[e2e] Re: crippled Internet

Vernon Schryver vjs at calcite.rhyolite.com
Wed Apr 18 11:37:07 PDT 2001

> From: RJ Atkinson <rja at inet.org>

> ...
> >If @Home only wanted to limit
> >bandwidth, then it could by saying so in its AUP.  
>         Not according to the lawyers -- according to the lawyers,
> to do a pure bandwidth approach would require @Home to provide
> authenticatible usage data for each subscriber -- which is not
> feasible with currently available commercial cable modem
> equipment.  We were told this was based on precedents in case law.

I translate that as "If @Home were to charge for bandwidth, then @Home
might have to provide some minimum bandwidth, and heaven forfend!"

I can't translate "authenticatible usage data for each subscriber -- which
is not feasible with currently available commercial cable modem equipment."
No one (except perhaps a compliant lawyer) can honestly claim that either
the subscriber equipment or the head end equipment needs to have any more
authentication machinery than it already has.  It's not as if the cable
outfits are not using DHCP, or that DHCP does not involve matching IP
addresses with a sufficiently authenticated subscriber token such as an
IEEE MAC addresses (PPPoE "Ethernet" address).  Forging MAC or IP
addresses would be self-defeating for most (all?) end-to-end services.
It's also not as if bandwidth throttling or even accounting couldn't be
done upstream of the cable head ends, and that more than blindly throttling
bits per IP address regardless of current IP address user would be required
if @Home were concerned about bandwidth instead of "servers."

Am I confused, or did @Home announce about 6 months ago that it was
installing just such automatic bandwidth throttles?
Judging from http://news.cnet.com/news/0-1004-200-344209.html?tag=bplst
and http://news.cnet.com/news/0-1004-200-1463562.html?tag=bplst
I am confused--about the date.

] From: RJ Atkinson <rja at inet.org>

] 	Your apparent experience with the legal system
] is significantly different than that of (most) ISPs.
] In any event, this is off topic for E2E at this point,
] hence mute.

"mute" or moot"?

Off topic because it contradicts your claims about the legal system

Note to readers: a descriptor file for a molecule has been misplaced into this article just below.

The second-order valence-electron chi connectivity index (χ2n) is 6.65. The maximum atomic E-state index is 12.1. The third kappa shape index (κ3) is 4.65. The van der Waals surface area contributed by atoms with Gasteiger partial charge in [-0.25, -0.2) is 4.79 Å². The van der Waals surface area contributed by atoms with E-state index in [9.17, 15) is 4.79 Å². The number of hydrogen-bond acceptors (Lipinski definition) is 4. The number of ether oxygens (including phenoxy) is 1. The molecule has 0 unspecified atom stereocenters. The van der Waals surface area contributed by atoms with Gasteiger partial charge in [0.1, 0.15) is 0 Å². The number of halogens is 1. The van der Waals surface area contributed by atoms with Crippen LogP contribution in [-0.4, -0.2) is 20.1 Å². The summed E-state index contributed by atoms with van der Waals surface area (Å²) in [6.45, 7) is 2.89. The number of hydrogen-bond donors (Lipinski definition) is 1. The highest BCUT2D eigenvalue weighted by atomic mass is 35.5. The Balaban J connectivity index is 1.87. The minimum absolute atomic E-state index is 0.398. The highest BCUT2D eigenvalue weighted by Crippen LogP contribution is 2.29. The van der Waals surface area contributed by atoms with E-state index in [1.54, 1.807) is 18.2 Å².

we both enjoy?

That major ISP's iincluding @Home are trying to end the existence of
the end-to-end Internet sounds somewhat relevant to an IRTF mailing list
about end-to-end services and related issues.  If they succeed, then
this mailing list itself would be moot.  Granted, it's not about
ECN bits.

It's not only subscriber-server part of end-to-end services and access to
arbitrary remote SMTP servers that are under attack.  There are many
reports of port-80 HTTP redirection proxies.  So far I've not heard of
the obvious next step analogous to adding advertisements to traffic forced
through port-25 servers by port 25 filters, but it will happen.  (I assume
that Netzero's forced-advertising mechanisms involve techniques other than
the obvious HTTP hacks.)

} From: "Henning G. Schulzrinne" <hgs at cs.columbia.edu>

} At least in the rural United States, party lines were in use well into
} the 1950s. ..

} As an example, http://www.coloradovalley.com/cvtchistory.html says "By
} the early 1970's, all of the cooperative's members were converted to
} single-party service.", thus, my time estimate may be somewhat
} optimistic.

I think that multi-party lines were all that were available in 1980's and
I think the early 1990's in parts of the the Colorado Front Range served
by U.S.West from Coal Creek Canyon north toward Estes Park, all north west
of Denver and partly in the Denver metro. calling area.

> From: "Andrew Smith" <ah_smith at pacbell.net>

> Of course there are other practical issues, involving private and/or dynamic
> IP addresses and PPP-over-Ethernet tunnels (yuck!) that are typically forced
> on you as a residential DSL consumer these days, which make it hard to enjoy
> jon's Real IP (tm). It could be a long wait for those TCP connections to
> arrive if nobody knows today's IP address. Some simple web page
> "indirector", updated every time the server IP address changes, could
> provide the DNS function I suppose. Methinks we need better FOGLAMPS.

Ask Google about dynamic DNS as in http://www.google.com/search?q=dynamic+dns
Many people claim that it works just fine, although I've always
had trouble believing in its reliability.  On the other hand, people
I know with cable modem service report that their so called dynamic
IP addresses don't change for years at a time.

Vernon Schryver    vjs at rhyolite.com

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